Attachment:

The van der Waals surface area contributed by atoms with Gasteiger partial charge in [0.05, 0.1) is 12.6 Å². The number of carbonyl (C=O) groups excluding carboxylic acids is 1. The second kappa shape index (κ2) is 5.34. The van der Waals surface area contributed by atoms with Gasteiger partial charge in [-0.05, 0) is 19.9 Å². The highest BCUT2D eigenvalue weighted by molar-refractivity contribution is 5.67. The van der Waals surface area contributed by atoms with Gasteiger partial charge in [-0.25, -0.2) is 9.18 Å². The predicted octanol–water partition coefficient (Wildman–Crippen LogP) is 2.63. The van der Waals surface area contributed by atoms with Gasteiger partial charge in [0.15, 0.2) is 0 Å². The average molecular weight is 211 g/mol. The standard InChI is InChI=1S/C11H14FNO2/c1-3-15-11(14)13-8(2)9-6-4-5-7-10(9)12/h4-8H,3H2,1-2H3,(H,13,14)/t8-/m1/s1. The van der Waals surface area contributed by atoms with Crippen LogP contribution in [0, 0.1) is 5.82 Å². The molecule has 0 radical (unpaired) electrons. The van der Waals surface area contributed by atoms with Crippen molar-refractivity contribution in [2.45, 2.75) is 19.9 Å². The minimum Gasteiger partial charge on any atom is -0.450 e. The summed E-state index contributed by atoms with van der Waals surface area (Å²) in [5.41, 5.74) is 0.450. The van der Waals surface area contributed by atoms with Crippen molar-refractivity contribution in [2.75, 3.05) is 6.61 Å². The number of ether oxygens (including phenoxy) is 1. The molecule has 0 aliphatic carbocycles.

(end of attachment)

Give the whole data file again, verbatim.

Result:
The van der Waals surface area contributed by atoms with Gasteiger partial charge in [0.05, 0.1) is 12.6 Å². The number of carbonyl (C=O) groups excluding carboxylic acids is 1. The second kappa shape index (κ2) is 5.34. The van der Waals surface area contributed by atoms with Gasteiger partial charge in [-0.05, 0) is 19.9 Å². The highest BCUT2D eigenvalue weighted by molar-refractivity contribution is 5.67. The van der Waals surface area contributed by atoms with Gasteiger partial charge in [-0.25, -0.2) is 9.18 Å². The predicted octanol–water partition coefficient (Wildman–Crippen LogP) is 2.63. The van der Waals surface area contributed by atoms with Gasteiger partial charge in [0.15, 0.2) is 0 Å². The average molecular weight is 211 g/mol. The standard InChI is InChI=1S/C11H14FNO2/c1-3-15-11(14)13-8(2)9-6-4-5-7-10(9)12/h4-8H,3H2,1-2H3,(H,13,14)/t8-/m1/s1. The van der Waals surface area contributed by atoms with Crippen LogP contribution in [0, 0.1) is 5.82 Å². The molecule has 0 radical (unpaired) electrons. The van der Waals surface area contributed by atoms with Crippen molar-refractivity contribution in [2.45, 2.75) is 19.9 Å². The minimum Gasteiger partial charge on any atom is -0.450 e. The summed E-state index contributed by atoms with van der Waals surface area (Å²) in [5.41, 5.74) is 0.450. The van der Waals surface area contributed by atoms with Crippen molar-refractivity contribution in [2.75, 3.05) is 6.61 Å². The number of ether oxygens (including phenoxy) is 1. The molecule has 0 aliphatic carbocycles.